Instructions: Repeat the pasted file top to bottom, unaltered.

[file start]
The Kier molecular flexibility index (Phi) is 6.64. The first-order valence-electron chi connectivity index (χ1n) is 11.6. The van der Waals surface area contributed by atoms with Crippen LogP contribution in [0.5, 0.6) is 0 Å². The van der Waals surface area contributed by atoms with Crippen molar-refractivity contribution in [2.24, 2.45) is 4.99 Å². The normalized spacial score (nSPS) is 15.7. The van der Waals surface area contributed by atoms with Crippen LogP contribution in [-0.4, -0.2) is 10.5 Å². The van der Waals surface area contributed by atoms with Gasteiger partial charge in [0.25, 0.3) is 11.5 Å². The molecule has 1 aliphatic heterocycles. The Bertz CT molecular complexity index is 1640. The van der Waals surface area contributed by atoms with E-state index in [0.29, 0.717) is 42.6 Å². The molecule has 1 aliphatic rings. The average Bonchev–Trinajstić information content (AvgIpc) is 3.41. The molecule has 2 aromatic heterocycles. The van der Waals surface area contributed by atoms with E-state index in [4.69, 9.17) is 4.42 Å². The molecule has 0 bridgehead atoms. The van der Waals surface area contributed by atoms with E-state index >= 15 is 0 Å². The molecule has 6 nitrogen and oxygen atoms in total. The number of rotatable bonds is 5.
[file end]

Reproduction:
The Kier molecular flexibility index (Phi) is 6.64. The first-order valence-electron chi connectivity index (χ1n) is 11.6. The van der Waals surface area contributed by atoms with Crippen LogP contribution in [0.5, 0.6) is 0 Å². The van der Waals surface area contributed by atoms with Crippen molar-refractivity contribution in [2.24, 2.45) is 4.99 Å². The normalized spacial score (nSPS) is 15.7. The van der Waals surface area contributed by atoms with Crippen LogP contribution in [-0.4, -0.2) is 10.5 Å². The van der Waals surface area contributed by atoms with Gasteiger partial charge in [0.25, 0.3) is 11.5 Å². The molecule has 1 aliphatic heterocycles. The Bertz CT molecular complexity index is 1640. The van der Waals surface area contributed by atoms with E-state index in [0.29, 0.717) is 42.6 Å². The molecule has 1 aliphatic rings. The average Bonchev–Trinajstić information content (AvgIpc) is 3.41. The molecule has 2 aromatic heterocycles. The van der Waals surface area contributed by atoms with E-state index in [4.69, 9.17) is 4.42 Å². The molecule has 0 bridgehead atoms. The van der Waals surface area contributed by atoms with E-state index >= 15 is 0 Å². The molecule has 6 nitrogen and oxygen atoms in total. The number of rotatable bonds is 5.